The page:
Institute for War and Peace Reporting | Giving Voice, Driving Change

Croats Convicted of Contempt of Court

Journalists ordered to pay heavy fines for breaching tribunal confidentiality.
By Goran Jungvirth
The chief editor of the weekly Zadar-based newspaper Hrvatski list, Ivica Marijačić, and a regular contributor to the title, former head of the Croatian Security Information Service, SIS, Markica Rebić, were this week found guilty by the Hague tribunal of contempt charges and ordered to pay 15,000 euro each.



In 2004 they revealed a protected witness’ name, extracts from his testimony given behind closed doors and details of the statement he had previously given prosecutors.



The testimony, which dated back to 1997, had been given at the trial of Bosnian Croat general Tihomir Blaškić, who was subsequently sentenced to nine years for war crimes.



The witness - a Dutch officer from the UN's peace keeping forces in Croatia, Johannes van Kuijk - had told the court about an unsuccessful attempt by an accused war criminal, Miroslav Bralo, to surrender to the UN in 1997.



Protective measures on van Kuijk’s name and testimony were lifted shortly before the contempt hearing in January this year.



The judges decided the men had violated one court order – the oral one relating to the closed session at which van Kuijk testified.



The judges rejected defence arguments that the closed session didn’t protect the identity of the witness nor cover his written statement.



“When a witness testifies entirely in closed session, such that he is never subject to public view and his name can only be found in the confidential transcripts of his testimony, his identity is indeed protected,” said Judge O-Gon Kwon, reading the judgement.



The judges also said that even though no harm was done to van Kuijk by publishing his testimony, the “deliberate and calculated manner” in which Marijacic and Rebic broke the order meant this was a serious matter which “tends to diminish the authority of the trial chamber in the Blaškić trial”.



The judges went on to say that they wanted to protect and maintain the "public confidence in the effectiveness of the tribunal’s protective measures [which are] vital to the success of its work” and that they wanted to “ ensure there is no repetition” of this type of conduct.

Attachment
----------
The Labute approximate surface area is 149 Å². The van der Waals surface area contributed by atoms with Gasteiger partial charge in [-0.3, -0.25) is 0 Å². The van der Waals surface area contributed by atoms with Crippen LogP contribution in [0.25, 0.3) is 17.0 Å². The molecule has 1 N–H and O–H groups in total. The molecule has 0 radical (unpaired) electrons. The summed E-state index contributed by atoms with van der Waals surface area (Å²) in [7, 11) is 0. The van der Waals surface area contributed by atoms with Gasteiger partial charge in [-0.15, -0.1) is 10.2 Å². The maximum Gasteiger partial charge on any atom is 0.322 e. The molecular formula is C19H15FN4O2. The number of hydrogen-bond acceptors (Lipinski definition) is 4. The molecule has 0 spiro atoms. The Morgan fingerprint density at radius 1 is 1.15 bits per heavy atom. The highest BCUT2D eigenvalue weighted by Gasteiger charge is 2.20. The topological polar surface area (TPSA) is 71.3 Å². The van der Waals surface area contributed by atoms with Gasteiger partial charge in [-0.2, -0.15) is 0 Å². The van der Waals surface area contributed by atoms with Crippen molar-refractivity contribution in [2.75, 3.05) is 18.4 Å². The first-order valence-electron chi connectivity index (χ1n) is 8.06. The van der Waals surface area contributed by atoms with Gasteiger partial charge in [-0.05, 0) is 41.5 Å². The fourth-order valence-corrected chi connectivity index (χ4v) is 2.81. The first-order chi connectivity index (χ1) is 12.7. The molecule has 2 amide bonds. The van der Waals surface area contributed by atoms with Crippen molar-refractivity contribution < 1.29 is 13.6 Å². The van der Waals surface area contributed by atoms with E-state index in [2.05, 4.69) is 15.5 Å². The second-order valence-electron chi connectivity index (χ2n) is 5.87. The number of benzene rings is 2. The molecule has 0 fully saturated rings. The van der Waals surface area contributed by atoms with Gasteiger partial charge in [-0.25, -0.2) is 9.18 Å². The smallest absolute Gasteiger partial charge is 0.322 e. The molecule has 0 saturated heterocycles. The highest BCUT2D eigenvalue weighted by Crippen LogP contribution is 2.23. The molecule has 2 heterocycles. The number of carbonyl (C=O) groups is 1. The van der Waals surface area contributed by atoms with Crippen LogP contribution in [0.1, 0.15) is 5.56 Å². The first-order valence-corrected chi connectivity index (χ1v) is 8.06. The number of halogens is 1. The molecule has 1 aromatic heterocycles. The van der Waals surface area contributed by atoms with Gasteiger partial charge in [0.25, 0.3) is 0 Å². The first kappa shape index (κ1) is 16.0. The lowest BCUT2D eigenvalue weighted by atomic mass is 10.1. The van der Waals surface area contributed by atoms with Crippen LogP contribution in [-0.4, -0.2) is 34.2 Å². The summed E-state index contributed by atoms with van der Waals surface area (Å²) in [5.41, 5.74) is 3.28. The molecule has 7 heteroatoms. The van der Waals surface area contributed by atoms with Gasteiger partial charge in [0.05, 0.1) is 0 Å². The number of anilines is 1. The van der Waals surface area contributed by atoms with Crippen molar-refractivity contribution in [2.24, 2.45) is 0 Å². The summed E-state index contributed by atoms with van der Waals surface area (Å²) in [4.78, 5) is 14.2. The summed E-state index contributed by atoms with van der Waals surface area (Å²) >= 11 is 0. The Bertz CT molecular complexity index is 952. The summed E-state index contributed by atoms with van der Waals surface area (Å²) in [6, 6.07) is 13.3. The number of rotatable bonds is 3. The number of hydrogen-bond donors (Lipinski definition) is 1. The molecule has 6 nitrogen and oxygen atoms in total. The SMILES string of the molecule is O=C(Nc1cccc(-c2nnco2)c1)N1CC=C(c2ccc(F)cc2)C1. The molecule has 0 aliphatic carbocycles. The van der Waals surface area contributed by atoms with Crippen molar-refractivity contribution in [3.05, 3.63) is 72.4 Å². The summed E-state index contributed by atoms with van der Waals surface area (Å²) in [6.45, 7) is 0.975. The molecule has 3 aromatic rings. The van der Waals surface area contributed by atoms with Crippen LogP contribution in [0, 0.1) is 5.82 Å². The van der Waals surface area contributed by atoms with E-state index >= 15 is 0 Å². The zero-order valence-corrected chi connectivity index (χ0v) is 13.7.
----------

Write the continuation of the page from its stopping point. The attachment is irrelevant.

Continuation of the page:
Rebić's defence counsel Krešimir Krsnik told IWPR immediately after the hearing that he “is absolutely dissatisfied with the verdict” and his client would appeal.



He claimed that the case was only brought in order to provide a warning to Croatian journalists about their future coverage of a forthcoming high profile trial of three Croatian generals, Ante Gotovina, Ivan Čermak and Mladen Markač, accused of war crimes in connection with the expulsion of Croatian Serbs from Serb-occupied territory in 1995.



The lawyer claimed that in that trial the prosecutor would want to keep the testimonies of many top Croatian politicians and military leaders out of the public domain.



He described the Marijačić and Rebić case, along with others against Croatian journalists, as “manipulation” and against the rules of an “open, public trial”.



Ivanović said that his client had only been found guilty of violating one order out of the three he was originally charged with. Moreover, he stressed that order had been given orally, during the trial, in a closed session, so, the lawyer said, “Marijačić couldn’t hear it as well”.



Four others Croatian journalists – Domagoj Margetić, Marijan Križić, Josip Jović and Stjepan Šešelj, whose case is still to be heard - were also indicted in 2005 with contempt of court in relation to revealing a different protected witness testimony in the Blaškić's case.



At different times they are each alleged to have revealed the identity of a protected witness, Stjepan Mesić, now president of Croatia.



Under tribunal rules, contempt of court is punishable with up to seven years in prison or a fine of up to 100,000 euro.



Since its inception, the court has charged 18 persons with contempt in relation to witness intimidation, disclosure of protected statements or witnesses and refusing to answer questions in court. Among those who have been charged are accused, journalists, witnesses and defence counsels.

Goran Jungvirth is an IWPR reporter in The Hague.